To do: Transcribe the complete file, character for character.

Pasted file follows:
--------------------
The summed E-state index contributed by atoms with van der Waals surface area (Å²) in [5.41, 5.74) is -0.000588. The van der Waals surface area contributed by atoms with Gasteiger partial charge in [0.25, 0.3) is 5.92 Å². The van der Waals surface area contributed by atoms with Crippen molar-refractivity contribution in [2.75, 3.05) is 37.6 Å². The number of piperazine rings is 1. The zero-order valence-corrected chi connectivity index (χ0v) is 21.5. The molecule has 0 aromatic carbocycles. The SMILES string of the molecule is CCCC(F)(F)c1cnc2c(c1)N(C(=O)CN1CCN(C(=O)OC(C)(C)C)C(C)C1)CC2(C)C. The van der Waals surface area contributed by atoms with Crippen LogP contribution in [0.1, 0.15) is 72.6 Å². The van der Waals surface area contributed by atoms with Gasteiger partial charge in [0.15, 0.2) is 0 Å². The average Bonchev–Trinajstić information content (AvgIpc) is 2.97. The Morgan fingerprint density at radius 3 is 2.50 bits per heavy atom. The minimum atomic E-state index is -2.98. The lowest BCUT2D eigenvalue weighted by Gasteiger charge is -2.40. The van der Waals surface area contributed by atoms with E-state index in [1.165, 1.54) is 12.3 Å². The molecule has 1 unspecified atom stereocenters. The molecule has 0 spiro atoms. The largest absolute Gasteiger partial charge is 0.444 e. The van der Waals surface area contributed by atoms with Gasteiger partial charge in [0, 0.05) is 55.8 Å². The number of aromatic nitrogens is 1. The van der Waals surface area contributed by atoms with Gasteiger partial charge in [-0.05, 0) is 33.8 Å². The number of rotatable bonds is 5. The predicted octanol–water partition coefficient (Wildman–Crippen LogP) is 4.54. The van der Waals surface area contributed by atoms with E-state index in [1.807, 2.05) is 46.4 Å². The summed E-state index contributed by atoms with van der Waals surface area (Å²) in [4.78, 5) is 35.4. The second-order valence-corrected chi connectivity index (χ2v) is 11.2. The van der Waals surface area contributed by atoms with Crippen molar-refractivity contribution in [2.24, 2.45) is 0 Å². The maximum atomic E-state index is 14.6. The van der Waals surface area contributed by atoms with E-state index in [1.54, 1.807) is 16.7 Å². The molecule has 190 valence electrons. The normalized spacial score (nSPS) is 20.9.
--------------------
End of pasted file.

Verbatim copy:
The summed E-state index contributed by atoms with van der Waals surface area (Å²) in [5.41, 5.74) is -0.000588. The van der Waals surface area contributed by atoms with Gasteiger partial charge in [0.25, 0.3) is 5.92 Å². The van der Waals surface area contributed by atoms with Crippen molar-refractivity contribution in [2.75, 3.05) is 37.6 Å². The number of piperazine rings is 1. The zero-order valence-corrected chi connectivity index (χ0v) is 21.5. The molecule has 0 aromatic carbocycles. The SMILES string of the molecule is CCCC(F)(F)c1cnc2c(c1)N(C(=O)CN1CCN(C(=O)OC(C)(C)C)C(C)C1)CC2(C)C. The van der Waals surface area contributed by atoms with Crippen LogP contribution in [0.1, 0.15) is 72.6 Å². The van der Waals surface area contributed by atoms with Gasteiger partial charge in [0.15, 0.2) is 0 Å². The average Bonchev–Trinajstić information content (AvgIpc) is 2.97. The Morgan fingerprint density at radius 3 is 2.50 bits per heavy atom. The minimum atomic E-state index is -2.98. The lowest BCUT2D eigenvalue weighted by Gasteiger charge is -2.40. The van der Waals surface area contributed by atoms with E-state index in [1.165, 1.54) is 12.3 Å². The molecule has 1 unspecified atom stereocenters. The molecule has 0 spiro atoms. The largest absolute Gasteiger partial charge is 0.444 e. The van der Waals surface area contributed by atoms with Gasteiger partial charge in [0, 0.05) is 55.8 Å². The number of aromatic nitrogens is 1. The van der Waals surface area contributed by atoms with Gasteiger partial charge in [-0.05, 0) is 33.8 Å². The number of rotatable bonds is 5. The predicted octanol–water partition coefficient (Wildman–Crippen LogP) is 4.54. The van der Waals surface area contributed by atoms with E-state index in [1.807, 2.05) is 46.4 Å². The summed E-state index contributed by atoms with van der Waals surface area (Å²) in [4.78, 5) is 35.4. The second-order valence-corrected chi connectivity index (χ2v) is 11.2. The van der Waals surface area contributed by atoms with Crippen molar-refractivity contribution in [2.24, 2.45) is 0 Å². The maximum atomic E-state index is 14.6. The van der Waals surface area contributed by atoms with E-state index in [1.54, 1.807) is 16.7 Å². The molecule has 190 valence electrons. The normalized spacial score (nSPS) is 20.9.